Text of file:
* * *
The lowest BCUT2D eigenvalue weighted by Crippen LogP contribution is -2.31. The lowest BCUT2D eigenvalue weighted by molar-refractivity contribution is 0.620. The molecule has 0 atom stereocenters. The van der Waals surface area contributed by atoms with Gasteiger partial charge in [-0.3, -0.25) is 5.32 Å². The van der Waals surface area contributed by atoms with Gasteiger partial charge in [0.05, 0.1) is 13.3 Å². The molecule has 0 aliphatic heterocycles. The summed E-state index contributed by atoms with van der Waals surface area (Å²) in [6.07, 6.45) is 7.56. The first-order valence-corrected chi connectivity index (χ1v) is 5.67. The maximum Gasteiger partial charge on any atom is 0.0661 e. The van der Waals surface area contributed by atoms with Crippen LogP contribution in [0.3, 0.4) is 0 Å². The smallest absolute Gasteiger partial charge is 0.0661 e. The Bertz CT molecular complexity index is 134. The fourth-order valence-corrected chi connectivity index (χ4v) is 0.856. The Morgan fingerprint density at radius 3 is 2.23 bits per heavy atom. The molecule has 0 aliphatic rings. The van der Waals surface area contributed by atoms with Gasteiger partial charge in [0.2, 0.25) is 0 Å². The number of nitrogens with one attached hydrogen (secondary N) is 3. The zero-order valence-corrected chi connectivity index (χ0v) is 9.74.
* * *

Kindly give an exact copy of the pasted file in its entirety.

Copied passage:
The lowest BCUT2D eigenvalue weighted by Crippen LogP contribution is -2.31. The lowest BCUT2D eigenvalue weighted by molar-refractivity contribution is 0.620. The molecule has 0 atom stereocenters. The van der Waals surface area contributed by atoms with Gasteiger partial charge in [-0.3, -0.25) is 5.32 Å². The van der Waals surface area contributed by atoms with Gasteiger partial charge in [0.05, 0.1) is 13.3 Å². The molecule has 0 aliphatic heterocycles. The summed E-state index contributed by atoms with van der Waals surface area (Å²) in [6.07, 6.45) is 7.56. The first-order valence-corrected chi connectivity index (χ1v) is 5.67. The maximum Gasteiger partial charge on any atom is 0.0661 e. The van der Waals surface area contributed by atoms with Crippen LogP contribution in [0.3, 0.4) is 0 Å². The smallest absolute Gasteiger partial charge is 0.0661 e. The Bertz CT molecular complexity index is 134. The fourth-order valence-corrected chi connectivity index (χ4v) is 0.856. The Morgan fingerprint density at radius 3 is 2.23 bits per heavy atom. The molecule has 0 aliphatic rings. The van der Waals surface area contributed by atoms with Gasteiger partial charge in [0.2, 0.25) is 0 Å². The number of nitrogens with one attached hydrogen (secondary N) is 3. The zero-order valence-corrected chi connectivity index (χ0v) is 9.74.